# Computing residue involving Bernoulli numbers

I would like to show the following:

$$\operatorname{Res}_{z=0}\left(\frac{e^{nz}}{(1-e^{-z})^{m+1}}\right)=\binom{n+m}m$$

Basically I have to show that the $$z^{-1}$$ term in $$\left(\sum_{k=0}^\infty \frac{(nz)^k}{k!}\right)\left(\frac1z +\frac12 +\sum_{i=1}^\infty \frac{(-1)^{i-1}B_i}{(2i)!}x^{2i}\right)^{m+1}$$

is given by $$\binom{n+m}m$$. I am not sure about how to simplify the Bernoulli numbers in the products and sums.

• I should give some context here. This is basically a calculation in algebraic geometry about the Hirzebruch-Riemann-Roch formula applied on $\mathcal O_{\mathbb P^m}(n)$. – lEm Feb 4 at 13:00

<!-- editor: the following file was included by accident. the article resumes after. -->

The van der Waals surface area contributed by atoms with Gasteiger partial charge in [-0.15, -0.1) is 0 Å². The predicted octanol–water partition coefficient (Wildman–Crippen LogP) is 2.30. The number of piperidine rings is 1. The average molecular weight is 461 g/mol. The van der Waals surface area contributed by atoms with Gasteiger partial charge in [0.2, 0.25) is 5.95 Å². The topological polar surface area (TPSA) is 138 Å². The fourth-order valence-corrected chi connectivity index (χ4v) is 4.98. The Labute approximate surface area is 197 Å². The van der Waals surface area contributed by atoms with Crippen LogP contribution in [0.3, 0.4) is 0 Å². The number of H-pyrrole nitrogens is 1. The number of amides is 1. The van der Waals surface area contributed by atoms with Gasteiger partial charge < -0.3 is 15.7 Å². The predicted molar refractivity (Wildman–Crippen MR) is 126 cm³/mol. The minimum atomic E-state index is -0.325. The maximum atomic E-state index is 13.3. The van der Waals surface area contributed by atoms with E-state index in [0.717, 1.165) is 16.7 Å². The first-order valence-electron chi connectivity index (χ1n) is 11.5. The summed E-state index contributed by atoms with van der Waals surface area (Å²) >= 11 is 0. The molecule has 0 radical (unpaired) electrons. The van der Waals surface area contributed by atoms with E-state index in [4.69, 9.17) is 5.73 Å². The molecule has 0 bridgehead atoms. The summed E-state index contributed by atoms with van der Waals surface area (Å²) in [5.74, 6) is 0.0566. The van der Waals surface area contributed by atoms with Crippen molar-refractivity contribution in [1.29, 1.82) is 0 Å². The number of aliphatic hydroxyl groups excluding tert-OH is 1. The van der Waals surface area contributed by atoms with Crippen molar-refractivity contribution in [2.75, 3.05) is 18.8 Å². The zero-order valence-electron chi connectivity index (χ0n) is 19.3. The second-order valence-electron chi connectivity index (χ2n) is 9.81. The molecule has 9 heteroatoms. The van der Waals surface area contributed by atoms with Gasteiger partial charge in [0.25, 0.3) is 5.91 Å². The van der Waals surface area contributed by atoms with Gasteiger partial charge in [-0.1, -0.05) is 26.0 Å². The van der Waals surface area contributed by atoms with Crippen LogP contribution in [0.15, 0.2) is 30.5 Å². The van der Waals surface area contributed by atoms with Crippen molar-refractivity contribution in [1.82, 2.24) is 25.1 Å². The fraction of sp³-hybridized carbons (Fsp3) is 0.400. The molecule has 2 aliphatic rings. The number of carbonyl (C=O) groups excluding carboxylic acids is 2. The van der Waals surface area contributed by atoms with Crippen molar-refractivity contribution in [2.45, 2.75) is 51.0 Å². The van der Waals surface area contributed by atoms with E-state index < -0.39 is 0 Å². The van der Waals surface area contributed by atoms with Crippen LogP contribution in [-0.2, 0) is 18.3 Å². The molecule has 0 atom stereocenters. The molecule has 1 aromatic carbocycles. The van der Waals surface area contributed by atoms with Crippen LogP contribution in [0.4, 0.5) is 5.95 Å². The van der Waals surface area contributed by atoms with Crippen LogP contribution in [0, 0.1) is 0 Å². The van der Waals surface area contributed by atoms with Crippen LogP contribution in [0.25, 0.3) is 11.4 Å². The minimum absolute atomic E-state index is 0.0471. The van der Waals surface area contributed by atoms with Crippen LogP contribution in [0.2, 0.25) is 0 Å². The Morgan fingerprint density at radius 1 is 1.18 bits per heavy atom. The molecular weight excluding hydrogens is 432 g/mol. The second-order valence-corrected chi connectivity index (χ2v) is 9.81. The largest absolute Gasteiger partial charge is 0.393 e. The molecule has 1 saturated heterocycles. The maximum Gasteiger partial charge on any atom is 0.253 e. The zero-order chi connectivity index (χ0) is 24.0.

$$\operatorname{Res}_{z=a}\left(f(h(z))h'(z)\right)=\operatorname{Res}_{w=h(a)}(f(w))\;.$$

In your case we can take $$h(z)=\mathrm e^z$$ and

$$f(w)=\frac{w^{n-1}}{\left(1-w^{-1}\right)^{m+1}}=\frac{((w-1)+1)^{n+m}}{(w-1)^{m+1}}\;.$$

Then the residue of $$f\circ h$$ at $$a=0$$ is the residue of $$f$$ at $$h(a)=1$$, which is the coefficient of $$x^m$$ in $$(x+1)^{n+m}$$, which is indeed $$\binom{n+m}m$$.

(A similar result is shown at Residue of composite functions, but only for simple poles.)

• Thank you very much. It is simpler than I thought! – lEm Feb 4 at 13:41
• @lEm: If a result is that simple, it usually has a correspondingly simple derivation :-) – joriki Feb 4 at 13:54
• That's a very useful identity for calculating residues. I'm surprised I've never seen it before. – Random Variable Feb 4 at 20:02
• @RandomVariable: Same here :-) – joriki Feb 4 at 20:02